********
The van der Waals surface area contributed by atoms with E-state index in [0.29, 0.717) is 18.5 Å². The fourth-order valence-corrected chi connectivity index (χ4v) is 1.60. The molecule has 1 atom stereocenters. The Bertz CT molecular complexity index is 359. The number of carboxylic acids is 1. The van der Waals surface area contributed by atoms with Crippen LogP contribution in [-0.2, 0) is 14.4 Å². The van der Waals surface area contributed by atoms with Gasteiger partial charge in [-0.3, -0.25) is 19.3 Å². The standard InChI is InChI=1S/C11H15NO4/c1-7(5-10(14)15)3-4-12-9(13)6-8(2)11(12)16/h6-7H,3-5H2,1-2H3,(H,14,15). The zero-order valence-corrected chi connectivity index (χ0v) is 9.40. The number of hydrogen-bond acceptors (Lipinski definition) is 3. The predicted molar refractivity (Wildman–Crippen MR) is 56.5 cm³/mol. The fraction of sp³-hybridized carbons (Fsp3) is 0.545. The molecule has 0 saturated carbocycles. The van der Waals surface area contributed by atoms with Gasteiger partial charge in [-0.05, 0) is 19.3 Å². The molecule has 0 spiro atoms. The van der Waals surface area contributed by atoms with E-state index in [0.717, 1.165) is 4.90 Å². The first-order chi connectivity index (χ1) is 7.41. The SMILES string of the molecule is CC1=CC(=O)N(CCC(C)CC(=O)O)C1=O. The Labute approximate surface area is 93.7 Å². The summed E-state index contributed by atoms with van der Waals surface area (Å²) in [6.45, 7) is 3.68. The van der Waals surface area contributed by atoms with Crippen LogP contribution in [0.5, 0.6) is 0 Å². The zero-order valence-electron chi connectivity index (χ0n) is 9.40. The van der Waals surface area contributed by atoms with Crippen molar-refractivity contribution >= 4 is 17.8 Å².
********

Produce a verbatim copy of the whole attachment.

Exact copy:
The van der Waals surface area contributed by atoms with E-state index in [0.29, 0.717) is 18.5 Å². The fourth-order valence-corrected chi connectivity index (χ4v) is 1.60. The molecule has 1 atom stereocenters. The Bertz CT molecular complexity index is 359. The number of carboxylic acids is 1. The van der Waals surface area contributed by atoms with Crippen LogP contribution in [-0.2, 0) is 14.4 Å². The van der Waals surface area contributed by atoms with Gasteiger partial charge in [-0.3, -0.25) is 19.3 Å². The standard InChI is InChI=1S/C11H15NO4/c1-7(5-10(14)15)3-4-12-9(13)6-8(2)11(12)16/h6-7H,3-5H2,1-2H3,(H,14,15). The zero-order valence-corrected chi connectivity index (χ0v) is 9.40. The number of hydrogen-bond acceptors (Lipinski definition) is 3. The predicted molar refractivity (Wildman–Crippen MR) is 56.5 cm³/mol. The fraction of sp³-hybridized carbons (Fsp3) is 0.545. The molecule has 0 saturated carbocycles. The van der Waals surface area contributed by atoms with Gasteiger partial charge in [-0.05, 0) is 19.3 Å². The molecule has 0 spiro atoms. The van der Waals surface area contributed by atoms with E-state index in [0.717, 1.165) is 4.90 Å². The first-order chi connectivity index (χ1) is 7.41. The SMILES string of the molecule is CC1=CC(=O)N(CCC(C)CC(=O)O)C1=O. The Labute approximate surface area is 93.7 Å². The summed E-state index contributed by atoms with van der Waals surface area (Å²) in [6.45, 7) is 3.68. The van der Waals surface area contributed by atoms with Crippen LogP contribution in [0.5, 0.6) is 0 Å². The zero-order valence-electron chi connectivity index (χ0n) is 9.40. The van der Waals surface area contributed by atoms with Crippen molar-refractivity contribution >= 4 is 17.8 Å².